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Do schooling reforms improve long-term health?

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  • David Madden

    (University College Dublin, Ireland)

Abstract

A statistical association between more education and better health outcomes has long been observed, but in the absence of experimental data researchers have struggled to find a causal effect. Schooling reforms such as raising school leaving age, which have been enacted in many countries, can be viewed as a form of natural experiment and provide a possible method of identifying such an effect. However, the balance of evidence so far is that these reforms have had little impact on long-term health. Thus, policymakers should be cautious before anticipating a health effect when introducing reforms of this nature.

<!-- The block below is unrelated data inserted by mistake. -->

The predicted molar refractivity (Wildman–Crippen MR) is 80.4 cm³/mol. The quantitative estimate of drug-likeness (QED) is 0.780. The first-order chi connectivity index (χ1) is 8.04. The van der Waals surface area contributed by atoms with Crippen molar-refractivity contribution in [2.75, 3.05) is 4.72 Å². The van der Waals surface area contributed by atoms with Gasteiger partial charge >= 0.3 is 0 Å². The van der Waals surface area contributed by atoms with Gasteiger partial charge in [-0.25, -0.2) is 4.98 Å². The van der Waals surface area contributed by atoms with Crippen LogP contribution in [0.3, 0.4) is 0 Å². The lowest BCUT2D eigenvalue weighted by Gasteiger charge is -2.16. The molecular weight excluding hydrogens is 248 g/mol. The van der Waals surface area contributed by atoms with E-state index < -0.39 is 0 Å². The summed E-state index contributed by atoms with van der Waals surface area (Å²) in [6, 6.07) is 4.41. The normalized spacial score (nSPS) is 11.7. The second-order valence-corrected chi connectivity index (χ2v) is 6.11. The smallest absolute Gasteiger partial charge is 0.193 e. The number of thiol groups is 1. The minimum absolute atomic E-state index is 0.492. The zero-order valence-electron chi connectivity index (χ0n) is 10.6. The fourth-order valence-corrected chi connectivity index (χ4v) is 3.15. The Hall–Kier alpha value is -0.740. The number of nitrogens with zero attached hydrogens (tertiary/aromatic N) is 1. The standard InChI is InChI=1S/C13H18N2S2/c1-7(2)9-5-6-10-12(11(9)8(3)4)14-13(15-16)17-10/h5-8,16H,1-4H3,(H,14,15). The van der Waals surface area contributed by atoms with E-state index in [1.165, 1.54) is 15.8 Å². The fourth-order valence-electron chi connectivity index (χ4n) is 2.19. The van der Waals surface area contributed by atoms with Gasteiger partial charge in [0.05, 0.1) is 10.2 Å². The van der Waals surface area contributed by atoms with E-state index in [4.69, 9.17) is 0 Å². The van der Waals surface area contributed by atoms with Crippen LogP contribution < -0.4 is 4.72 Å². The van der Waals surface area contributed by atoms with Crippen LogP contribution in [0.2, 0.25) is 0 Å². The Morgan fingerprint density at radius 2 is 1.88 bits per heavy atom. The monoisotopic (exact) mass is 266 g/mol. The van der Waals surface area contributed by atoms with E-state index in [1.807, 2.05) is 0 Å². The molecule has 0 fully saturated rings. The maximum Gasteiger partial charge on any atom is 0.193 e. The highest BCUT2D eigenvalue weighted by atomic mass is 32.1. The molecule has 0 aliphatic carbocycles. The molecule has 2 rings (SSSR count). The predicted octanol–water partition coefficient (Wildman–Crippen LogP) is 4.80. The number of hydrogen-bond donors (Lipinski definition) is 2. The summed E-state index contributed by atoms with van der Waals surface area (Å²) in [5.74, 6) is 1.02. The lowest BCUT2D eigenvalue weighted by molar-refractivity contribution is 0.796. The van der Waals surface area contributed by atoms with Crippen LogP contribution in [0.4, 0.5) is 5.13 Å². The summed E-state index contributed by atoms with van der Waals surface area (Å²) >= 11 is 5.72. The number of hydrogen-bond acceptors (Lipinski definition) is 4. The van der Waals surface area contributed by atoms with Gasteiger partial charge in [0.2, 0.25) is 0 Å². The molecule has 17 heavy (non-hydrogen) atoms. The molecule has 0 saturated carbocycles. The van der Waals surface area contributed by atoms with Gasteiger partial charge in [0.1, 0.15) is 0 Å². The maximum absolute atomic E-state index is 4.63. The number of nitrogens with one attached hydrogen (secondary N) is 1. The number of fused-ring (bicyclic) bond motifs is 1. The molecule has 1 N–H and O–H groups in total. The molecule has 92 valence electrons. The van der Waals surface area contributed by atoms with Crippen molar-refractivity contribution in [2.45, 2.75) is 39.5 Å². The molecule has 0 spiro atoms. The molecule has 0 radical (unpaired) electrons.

Suggested Citation

  • David Madden, 2016. "Do schooling reforms improve long-term health?," IZA World of Labor, Institute of Labor Economics (IZA), pages 306-306, October.
  • Handle: RePEc:iza:izawol:journl:y:2016:n:306
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    References listed on IDEAS

    as
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    Cited by:

    1. Ma, Yuanyuan & Nolan, Anne & Smith, James P., 2018. "The value of education to health: Evidence from Ireland," Economics & Human Biology, Elsevier, vol. 31(C), pages 14-25.

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    More about this item

    Keywords

    schooling reform; long-term health; local treatment effect;
    All these keywords.

    JEL classification:

    • I26 - Health, Education, and Welfare - - Education - - - Returns to Education
    • I28 - Health, Education, and Welfare - - Education - - - Government Policy
    • I18 - Health, Education, and Welfare - - Health - - - Government Policy; Regulation; Public Health

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